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What Are Air Plants?
Air plants are members of the Bromeliad family and Tillandsia genus. Most Tillandsia air plants are small species that absorb moisture from the air. They are native to the rainforests of Mexico, Central America and South America, and parts of the southern United States like Florida.
Air plants are epiphytes, which are plants that grow on the surface of other plants and extract moisture from air, rain, and standing water instead of the soil. Epiphytes include everything from Spanish moss to orchids to trichomes, but when home gardeners refer to air plants, they are generally speaking of small indoor plants such as Tillandsia streptophylla, Tillandsia capitata, and Tillandsia brachycaulos.
What Are the Best Conditions for Growing Air Plants?
Air plants thrive as indoor plants provided that you situate them in environments mimicking their natural environment. Air plants grow natively in all sorts of climates, from the highlands of Guatemala to the rainforest of Belize to the rocky cliffs of Tierra del Fuego in South America. This means you have many options for creating a hospitable air plant environment in your own home.
When it comes to direct sunlight, different species of air plants have different needs. Plants that naturally grow out in the open thrive on the bright light that comes from direct sun. For plants native to dense rainforests, indirect light may be more appropriate than full sun. To ensure your air plants get enough light, hang them in a west-facing window which provides strong light that may not be quite as intense as the bright light from a south-facing window.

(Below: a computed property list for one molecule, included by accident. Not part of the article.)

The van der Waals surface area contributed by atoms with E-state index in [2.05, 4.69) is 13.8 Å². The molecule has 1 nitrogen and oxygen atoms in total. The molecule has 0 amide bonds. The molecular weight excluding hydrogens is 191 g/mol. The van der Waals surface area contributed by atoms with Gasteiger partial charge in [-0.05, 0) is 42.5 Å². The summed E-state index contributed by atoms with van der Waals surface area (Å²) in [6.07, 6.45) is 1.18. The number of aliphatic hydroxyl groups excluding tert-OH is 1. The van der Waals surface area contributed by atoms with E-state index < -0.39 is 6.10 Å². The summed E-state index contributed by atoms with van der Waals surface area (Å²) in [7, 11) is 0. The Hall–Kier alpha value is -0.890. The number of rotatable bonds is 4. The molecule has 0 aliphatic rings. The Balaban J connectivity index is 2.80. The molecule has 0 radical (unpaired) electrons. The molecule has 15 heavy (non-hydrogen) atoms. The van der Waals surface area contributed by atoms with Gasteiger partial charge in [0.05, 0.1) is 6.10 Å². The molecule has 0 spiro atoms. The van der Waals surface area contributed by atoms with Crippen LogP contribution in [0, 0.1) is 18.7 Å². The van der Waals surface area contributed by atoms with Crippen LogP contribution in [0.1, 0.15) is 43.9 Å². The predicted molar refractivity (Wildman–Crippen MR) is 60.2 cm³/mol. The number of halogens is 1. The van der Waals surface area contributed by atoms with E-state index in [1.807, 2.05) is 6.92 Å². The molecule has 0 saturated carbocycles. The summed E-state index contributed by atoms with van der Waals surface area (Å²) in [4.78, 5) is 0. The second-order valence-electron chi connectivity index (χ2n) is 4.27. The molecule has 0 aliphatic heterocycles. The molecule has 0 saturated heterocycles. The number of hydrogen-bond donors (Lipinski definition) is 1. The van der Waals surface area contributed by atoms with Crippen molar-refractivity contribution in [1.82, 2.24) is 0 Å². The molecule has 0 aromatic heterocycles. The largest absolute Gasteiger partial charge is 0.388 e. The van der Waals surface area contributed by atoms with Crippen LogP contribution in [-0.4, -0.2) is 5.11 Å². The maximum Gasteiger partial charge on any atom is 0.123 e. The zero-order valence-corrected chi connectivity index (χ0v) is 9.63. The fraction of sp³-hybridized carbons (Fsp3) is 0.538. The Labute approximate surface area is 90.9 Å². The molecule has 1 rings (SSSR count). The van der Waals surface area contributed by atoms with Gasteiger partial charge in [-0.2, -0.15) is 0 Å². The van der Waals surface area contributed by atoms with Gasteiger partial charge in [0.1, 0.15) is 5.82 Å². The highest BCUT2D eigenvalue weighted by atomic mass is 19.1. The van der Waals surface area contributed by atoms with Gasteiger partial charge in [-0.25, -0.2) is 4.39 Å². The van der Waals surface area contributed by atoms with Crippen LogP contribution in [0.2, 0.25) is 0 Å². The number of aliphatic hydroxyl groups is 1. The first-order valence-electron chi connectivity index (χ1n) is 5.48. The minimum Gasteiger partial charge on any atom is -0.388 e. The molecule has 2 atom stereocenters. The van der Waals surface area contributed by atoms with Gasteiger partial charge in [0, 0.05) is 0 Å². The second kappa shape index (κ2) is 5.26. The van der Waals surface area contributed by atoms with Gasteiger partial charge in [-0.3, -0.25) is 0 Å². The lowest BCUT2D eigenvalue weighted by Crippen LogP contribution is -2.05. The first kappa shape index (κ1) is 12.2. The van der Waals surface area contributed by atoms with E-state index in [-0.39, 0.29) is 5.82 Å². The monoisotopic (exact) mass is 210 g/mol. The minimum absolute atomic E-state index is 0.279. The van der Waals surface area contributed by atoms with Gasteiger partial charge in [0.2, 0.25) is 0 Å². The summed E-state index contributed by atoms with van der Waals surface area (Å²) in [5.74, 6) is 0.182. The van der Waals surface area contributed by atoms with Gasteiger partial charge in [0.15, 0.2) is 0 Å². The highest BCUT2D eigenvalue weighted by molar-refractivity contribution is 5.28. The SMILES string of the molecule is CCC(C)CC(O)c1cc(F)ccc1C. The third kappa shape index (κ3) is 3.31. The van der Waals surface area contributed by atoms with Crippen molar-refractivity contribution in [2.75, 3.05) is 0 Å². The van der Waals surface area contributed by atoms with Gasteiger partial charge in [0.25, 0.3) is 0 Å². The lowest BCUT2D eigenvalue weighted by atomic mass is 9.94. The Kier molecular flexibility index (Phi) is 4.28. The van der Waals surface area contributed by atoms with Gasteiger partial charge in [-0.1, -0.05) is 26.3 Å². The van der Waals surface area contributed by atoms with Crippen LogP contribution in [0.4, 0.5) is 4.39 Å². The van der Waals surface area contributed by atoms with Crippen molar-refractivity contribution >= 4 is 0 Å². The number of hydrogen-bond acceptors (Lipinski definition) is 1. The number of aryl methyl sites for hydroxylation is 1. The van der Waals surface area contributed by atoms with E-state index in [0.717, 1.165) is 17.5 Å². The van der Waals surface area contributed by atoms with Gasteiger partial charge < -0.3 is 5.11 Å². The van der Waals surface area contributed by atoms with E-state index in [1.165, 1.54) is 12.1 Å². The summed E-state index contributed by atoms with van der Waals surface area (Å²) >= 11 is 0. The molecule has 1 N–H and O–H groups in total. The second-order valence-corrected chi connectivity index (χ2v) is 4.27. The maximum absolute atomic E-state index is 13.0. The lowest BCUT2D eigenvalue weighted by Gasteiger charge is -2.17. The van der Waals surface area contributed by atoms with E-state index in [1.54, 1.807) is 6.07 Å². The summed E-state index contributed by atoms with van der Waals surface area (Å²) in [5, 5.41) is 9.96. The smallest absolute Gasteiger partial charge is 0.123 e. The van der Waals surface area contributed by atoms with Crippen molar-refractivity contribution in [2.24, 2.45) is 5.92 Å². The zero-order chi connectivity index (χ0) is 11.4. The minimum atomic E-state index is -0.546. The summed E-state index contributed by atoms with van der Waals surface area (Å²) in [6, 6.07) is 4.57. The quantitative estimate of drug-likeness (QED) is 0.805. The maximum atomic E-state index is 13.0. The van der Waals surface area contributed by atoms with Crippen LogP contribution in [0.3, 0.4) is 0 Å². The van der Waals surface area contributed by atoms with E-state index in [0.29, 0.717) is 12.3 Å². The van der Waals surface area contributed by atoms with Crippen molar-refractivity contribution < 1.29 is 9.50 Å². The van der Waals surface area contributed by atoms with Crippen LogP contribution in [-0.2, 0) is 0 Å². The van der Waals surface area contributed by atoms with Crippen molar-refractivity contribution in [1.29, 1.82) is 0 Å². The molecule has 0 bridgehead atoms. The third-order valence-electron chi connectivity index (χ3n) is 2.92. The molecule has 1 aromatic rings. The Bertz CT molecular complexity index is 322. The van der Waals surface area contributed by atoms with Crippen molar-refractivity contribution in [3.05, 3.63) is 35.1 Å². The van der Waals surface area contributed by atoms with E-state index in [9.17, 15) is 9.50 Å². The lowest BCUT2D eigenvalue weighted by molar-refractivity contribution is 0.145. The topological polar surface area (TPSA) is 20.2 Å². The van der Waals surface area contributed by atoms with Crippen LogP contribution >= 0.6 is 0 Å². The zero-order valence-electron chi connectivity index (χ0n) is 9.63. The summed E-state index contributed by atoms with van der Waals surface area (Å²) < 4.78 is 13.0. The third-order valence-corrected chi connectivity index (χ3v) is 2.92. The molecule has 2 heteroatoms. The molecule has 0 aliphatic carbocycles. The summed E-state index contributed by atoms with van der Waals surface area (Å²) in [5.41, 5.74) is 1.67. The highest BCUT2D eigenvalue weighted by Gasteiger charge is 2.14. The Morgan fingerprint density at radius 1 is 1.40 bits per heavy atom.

7 Tips for Growing Air Plants
Air plants are low-maintenance since they live without soil and store excess water in their leaves, much like succulents. This makes air plants popular with DIY home decorators. To grow air plants in your own home, consider the following air plant care tips:
- Mist regularly. Water your air plants by misting the leaves. Use a spray bottle filled with tap water for easy-care misting.
- Grow air plants in hanging planters. Since air plants don’t require soil, you don’t have to grow them in traditional pots. Instead, consider purchasing hanging wire planters or pendants for your air plants. The Tillandsia xerographica air plant, which naturally grows in tree tops, can thrive hanging indoors.
- Grow air plants in terrariums. Most air plants do well in glass terrariums, including Tillandsia ionantha air plants (also known as sky plants). Simply place a piece of organic material, like driftwood, inside the terrarium on which the air plants can anchor themselves. Note, however, that air plants are not parasitic; they can also grow on top of healthy plants without damaging them in any way.
- Provide good air circulation. Ensure that your air plants have airflow, but do not place them under heating or air conditioning vents.
- Ensure that your air plants get ultraviolet light. Either hang your air plants in a window or use an artificial light that produces UV rays.
- Fertilize occasionally. During growing season (spring and summer), consider fertilizing your air plants with bromeliad fertilizer, available in most garden centers.
- Propagate your air plants. Air plants reproduce by creating offsets or pups—small plants that grow from the base of the mother plant. Moisten both the mother plant and offsets before separating, then gently remove the small air plants.
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